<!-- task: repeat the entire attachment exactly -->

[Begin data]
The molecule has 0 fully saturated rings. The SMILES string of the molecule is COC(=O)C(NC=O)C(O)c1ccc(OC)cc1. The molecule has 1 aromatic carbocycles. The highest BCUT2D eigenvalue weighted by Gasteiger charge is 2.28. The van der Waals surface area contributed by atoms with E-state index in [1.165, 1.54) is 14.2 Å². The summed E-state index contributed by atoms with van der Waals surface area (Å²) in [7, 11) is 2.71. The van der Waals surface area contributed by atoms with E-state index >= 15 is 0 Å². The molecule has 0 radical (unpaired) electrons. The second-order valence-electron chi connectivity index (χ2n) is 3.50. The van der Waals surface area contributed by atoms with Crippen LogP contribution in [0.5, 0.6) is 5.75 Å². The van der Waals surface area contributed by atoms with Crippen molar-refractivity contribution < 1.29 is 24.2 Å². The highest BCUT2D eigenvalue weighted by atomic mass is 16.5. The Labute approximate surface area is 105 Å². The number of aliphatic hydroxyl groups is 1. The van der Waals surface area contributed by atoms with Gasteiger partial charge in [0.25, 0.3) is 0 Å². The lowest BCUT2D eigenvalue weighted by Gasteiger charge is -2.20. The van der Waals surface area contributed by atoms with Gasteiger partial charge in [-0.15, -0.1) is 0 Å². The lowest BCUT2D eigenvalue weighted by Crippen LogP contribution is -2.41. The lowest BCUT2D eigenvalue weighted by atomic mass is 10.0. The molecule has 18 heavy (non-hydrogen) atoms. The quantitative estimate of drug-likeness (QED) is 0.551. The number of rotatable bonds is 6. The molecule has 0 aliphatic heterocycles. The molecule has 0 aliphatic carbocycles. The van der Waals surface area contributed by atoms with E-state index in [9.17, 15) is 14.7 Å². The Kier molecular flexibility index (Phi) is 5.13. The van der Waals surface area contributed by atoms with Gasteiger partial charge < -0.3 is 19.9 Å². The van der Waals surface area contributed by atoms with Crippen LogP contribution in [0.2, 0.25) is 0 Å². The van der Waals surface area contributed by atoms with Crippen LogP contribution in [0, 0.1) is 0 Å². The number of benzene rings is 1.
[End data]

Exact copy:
The molecule has 0 fully saturated rings. The SMILES string of the molecule is COC(=O)C(NC=O)C(O)c1ccc(OC)cc1. The molecule has 1 aromatic carbocycles. The highest BCUT2D eigenvalue weighted by Gasteiger charge is 2.28. The van der Waals surface area contributed by atoms with E-state index in [1.165, 1.54) is 14.2 Å². The summed E-state index contributed by atoms with van der Waals surface area (Å²) in [7, 11) is 2.71. The van der Waals surface area contributed by atoms with E-state index >= 15 is 0 Å². The molecule has 0 radical (unpaired) electrons. The second-order valence-electron chi connectivity index (χ2n) is 3.50. The van der Waals surface area contributed by atoms with Crippen LogP contribution in [0.5, 0.6) is 5.75 Å². The van der Waals surface area contributed by atoms with Crippen molar-refractivity contribution < 1.29 is 24.2 Å². The highest BCUT2D eigenvalue weighted by atomic mass is 16.5. The Labute approximate surface area is 105 Å². The number of aliphatic hydroxyl groups is 1. The van der Waals surface area contributed by atoms with Gasteiger partial charge in [0.25, 0.3) is 0 Å². The lowest BCUT2D eigenvalue weighted by Gasteiger charge is -2.20. The van der Waals surface area contributed by atoms with Gasteiger partial charge in [-0.15, -0.1) is 0 Å². The lowest BCUT2D eigenvalue weighted by Crippen LogP contribution is -2.41. The lowest BCUT2D eigenvalue weighted by atomic mass is 10.0. The molecule has 18 heavy (non-hydrogen) atoms. The quantitative estimate of drug-likeness (QED) is 0.551. The number of rotatable bonds is 6. The molecule has 0 aliphatic heterocycles. The molecule has 0 aliphatic carbocycles. The van der Waals surface area contributed by atoms with E-state index in [9.17, 15) is 14.7 Å². The Kier molecular flexibility index (Phi) is 5.13. The van der Waals surface area contributed by atoms with Gasteiger partial charge < -0.3 is 19.9 Å². The van der Waals surface area contributed by atoms with Crippen LogP contribution in [0.2, 0.25) is 0 Å². The van der Waals surface area contributed by atoms with Crippen LogP contribution in [0, 0.1) is 0 Å². The number of benzene rings is 1.